Saturday, April 15, 2006

Add Appraisals to Your Roster of Services

Appraisal work can be an excellent additional source of income for auctioneers, but it's not without its trials. A fellow auctioneer and friend had told me a story while we were in the Auction Marketing Institute's (AMI) sponsored GPPA (Graduate Personal Property Appraiser) class in Orlando, FL in 2002. He recounted an embarrassing situation where he was providing expert witness testimony before a judge for an appraisal case. He was one of three appraisers in the courtroom. Fortunately for him, only he and one other appraiser were within a couple thousand dollars of each other on this high dollar case. The third appraiser was almost one hundred thousand dollars away from any realistic value, and as such, he was summarily dismissed by the judge. Although my friend had 25 years of experience in appraising, he was ultimately dismissed by the judge because the other appraiser was certified, and further he used the USPAP (Uniform Standards of Professional Appraisal Practice) guidelines to write his report. My friend, although an expert in the disputed area, was not certified as an appraiser at that time. He told me that after that embarrassing experience that he was going to acquire the training to become a certified appraiser as soon as possible. The moral of this story is unless you are a certified appraiser your experience, although important and possibly relevant, does not mean much to the legal authorities.

As a certified appraiser, I receive calls all of the time from potential customers who think I am the Antique's Road show. Further, they believe that I am going to appraise their items at no charge. Guess again? The appraisals on the Antique's Road show don't mean anything significant, as they are more akin to a Desktop Opinion (A preliminary step to a full appraisal.). Have you ever seen an appraiser on the Antique's Road show provide their appraisal in writing? I tell my customers that I charge either an hourly rate or a flat fee, and those who would charge you a percentage of value are violating USPAP and federal law. This is the best way to spot someone who is uncertified!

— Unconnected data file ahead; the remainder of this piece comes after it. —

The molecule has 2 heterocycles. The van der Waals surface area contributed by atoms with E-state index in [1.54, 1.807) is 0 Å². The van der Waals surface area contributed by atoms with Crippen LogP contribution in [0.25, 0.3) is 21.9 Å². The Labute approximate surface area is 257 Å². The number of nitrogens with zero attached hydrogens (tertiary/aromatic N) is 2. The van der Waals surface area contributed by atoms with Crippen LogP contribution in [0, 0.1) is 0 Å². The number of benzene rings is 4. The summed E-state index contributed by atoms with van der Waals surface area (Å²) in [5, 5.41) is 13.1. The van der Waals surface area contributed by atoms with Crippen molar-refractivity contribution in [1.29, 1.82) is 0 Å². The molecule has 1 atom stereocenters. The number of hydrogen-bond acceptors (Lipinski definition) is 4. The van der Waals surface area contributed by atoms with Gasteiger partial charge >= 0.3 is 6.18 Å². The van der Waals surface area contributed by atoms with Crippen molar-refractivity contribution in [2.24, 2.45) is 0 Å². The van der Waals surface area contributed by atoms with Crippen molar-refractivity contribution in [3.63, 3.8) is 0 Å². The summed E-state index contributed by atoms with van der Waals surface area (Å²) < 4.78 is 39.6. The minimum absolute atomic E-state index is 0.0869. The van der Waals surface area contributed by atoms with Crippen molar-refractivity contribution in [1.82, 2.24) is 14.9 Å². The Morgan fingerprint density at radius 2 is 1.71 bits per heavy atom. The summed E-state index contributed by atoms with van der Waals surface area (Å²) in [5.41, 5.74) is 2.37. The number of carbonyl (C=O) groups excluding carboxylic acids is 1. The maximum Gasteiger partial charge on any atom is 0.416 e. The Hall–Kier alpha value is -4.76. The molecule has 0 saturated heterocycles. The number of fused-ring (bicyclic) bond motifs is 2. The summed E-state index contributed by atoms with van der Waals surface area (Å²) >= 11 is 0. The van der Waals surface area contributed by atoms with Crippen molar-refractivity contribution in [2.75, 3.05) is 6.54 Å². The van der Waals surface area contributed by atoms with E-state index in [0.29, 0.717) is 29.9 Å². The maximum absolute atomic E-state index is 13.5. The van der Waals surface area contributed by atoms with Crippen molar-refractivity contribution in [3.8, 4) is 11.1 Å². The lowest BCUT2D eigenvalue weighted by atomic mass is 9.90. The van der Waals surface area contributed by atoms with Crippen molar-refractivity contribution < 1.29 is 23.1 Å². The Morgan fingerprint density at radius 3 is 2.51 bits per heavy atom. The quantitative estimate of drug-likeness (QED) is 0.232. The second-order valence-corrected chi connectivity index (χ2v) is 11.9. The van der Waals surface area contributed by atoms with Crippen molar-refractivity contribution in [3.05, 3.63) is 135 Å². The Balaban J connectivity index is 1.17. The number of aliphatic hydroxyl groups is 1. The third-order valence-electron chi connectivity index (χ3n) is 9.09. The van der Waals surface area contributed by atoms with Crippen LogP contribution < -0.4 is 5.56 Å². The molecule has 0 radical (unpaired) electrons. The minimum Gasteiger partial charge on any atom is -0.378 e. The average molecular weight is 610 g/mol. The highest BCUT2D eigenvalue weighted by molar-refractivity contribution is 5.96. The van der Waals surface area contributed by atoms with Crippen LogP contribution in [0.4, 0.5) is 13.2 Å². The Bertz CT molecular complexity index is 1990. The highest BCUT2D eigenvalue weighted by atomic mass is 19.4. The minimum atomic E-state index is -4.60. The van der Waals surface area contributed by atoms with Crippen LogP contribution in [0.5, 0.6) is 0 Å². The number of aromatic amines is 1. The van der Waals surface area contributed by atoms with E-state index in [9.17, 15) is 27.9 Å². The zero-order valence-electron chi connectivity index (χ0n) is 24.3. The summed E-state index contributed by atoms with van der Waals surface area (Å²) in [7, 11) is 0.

Sometimes I even receive calls from people asking me to appraise their homes. I politely explain that Personal Property is different from Real Property (Buildings & Land). Real Property appraisal requires a license in most states. The only building exempted is my state is a Mobile Home. Check with your state for laws pertaining to appraisers.

Occasionally, the challenging customer will object to hourly rates or flat fees, stating "that such and such a business will write an appraisal for me for much less." I inform the would-be customer that there is a lot of time, research, and writing of a report. I query the potential customer, and ask them (1) what certification does this other appraiser possess, and (2) what is their "basis of valuation" or (3) "approach and definitions to value"? Lastly, I politely inform the complainant that if they want invest their hard earned money on such a questionable appraisal, I would gladly provide them with a more comfortable roll of Charmin, that might be more valuable to them instead.

The bottom line is this, as an appraiser you are only as good as your training, experience, and certification. Without a certification you only have an invalidated and basically worthless opinion. Your uncertified opinion is meaningless in court, especially when you are providing expert witness testimony on appraisals in areas such as marriage dissolution, bankruptcy, probate & will, or insurance matters.

There are many organizations that offer appraisal certification programs. Caveat Emptor (Buyer beware.)! American Society of Appraisers (ASA) is one of the largest certifying boards. I am partial to AMI's GPPA certification. For those of you NAA members with a previous GPPA designation, you just recently received notice that you need to take the full USPAP course before 2009. For more information on becoming an appraiser contact the NAA and AMI's - Sharon Dessert at 888-541-8084.

Tom DiNardo is co-owner of DiNardo & Lord Auctioneers of Anacortes, WA. Tom is an Auctioneer, Appraiser, and Writer.

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(c) 2004 Tom DiNardo - All rights reserved.